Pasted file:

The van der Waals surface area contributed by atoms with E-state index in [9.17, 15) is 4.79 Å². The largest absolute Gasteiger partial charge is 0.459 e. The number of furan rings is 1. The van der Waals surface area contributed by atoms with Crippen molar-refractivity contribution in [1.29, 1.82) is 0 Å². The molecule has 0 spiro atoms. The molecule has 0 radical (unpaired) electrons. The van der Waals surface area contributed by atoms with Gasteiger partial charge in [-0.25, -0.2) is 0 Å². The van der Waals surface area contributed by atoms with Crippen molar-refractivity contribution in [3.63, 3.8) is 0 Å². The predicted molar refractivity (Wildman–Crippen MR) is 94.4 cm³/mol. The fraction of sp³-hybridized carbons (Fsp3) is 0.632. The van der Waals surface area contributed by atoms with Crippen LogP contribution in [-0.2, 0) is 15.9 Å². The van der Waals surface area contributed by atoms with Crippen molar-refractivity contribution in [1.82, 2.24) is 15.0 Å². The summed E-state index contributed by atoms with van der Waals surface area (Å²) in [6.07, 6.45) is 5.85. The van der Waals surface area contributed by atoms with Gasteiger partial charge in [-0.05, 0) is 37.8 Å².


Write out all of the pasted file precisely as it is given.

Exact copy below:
The van der Waals surface area contributed by atoms with E-state index in [9.17, 15) is 4.79 Å². The largest absolute Gasteiger partial charge is 0.459 e. The number of furan rings is 1. The van der Waals surface area contributed by atoms with Crippen molar-refractivity contribution in [1.29, 1.82) is 0 Å². The molecule has 0 spiro atoms. The molecule has 0 radical (unpaired) electrons. The van der Waals surface area contributed by atoms with Gasteiger partial charge in [-0.25, -0.2) is 0 Å². The van der Waals surface area contributed by atoms with Crippen molar-refractivity contribution in [3.63, 3.8) is 0 Å². The predicted molar refractivity (Wildman–Crippen MR) is 94.4 cm³/mol. The fraction of sp³-hybridized carbons (Fsp3) is 0.632. The van der Waals surface area contributed by atoms with Crippen LogP contribution in [-0.2, 0) is 15.9 Å². The van der Waals surface area contributed by atoms with Crippen molar-refractivity contribution in [1.82, 2.24) is 15.0 Å². The summed E-state index contributed by atoms with van der Waals surface area (Å²) in [6.07, 6.45) is 5.85. The van der Waals surface area contributed by atoms with Gasteiger partial charge in [-0.05, 0) is 37.8 Å².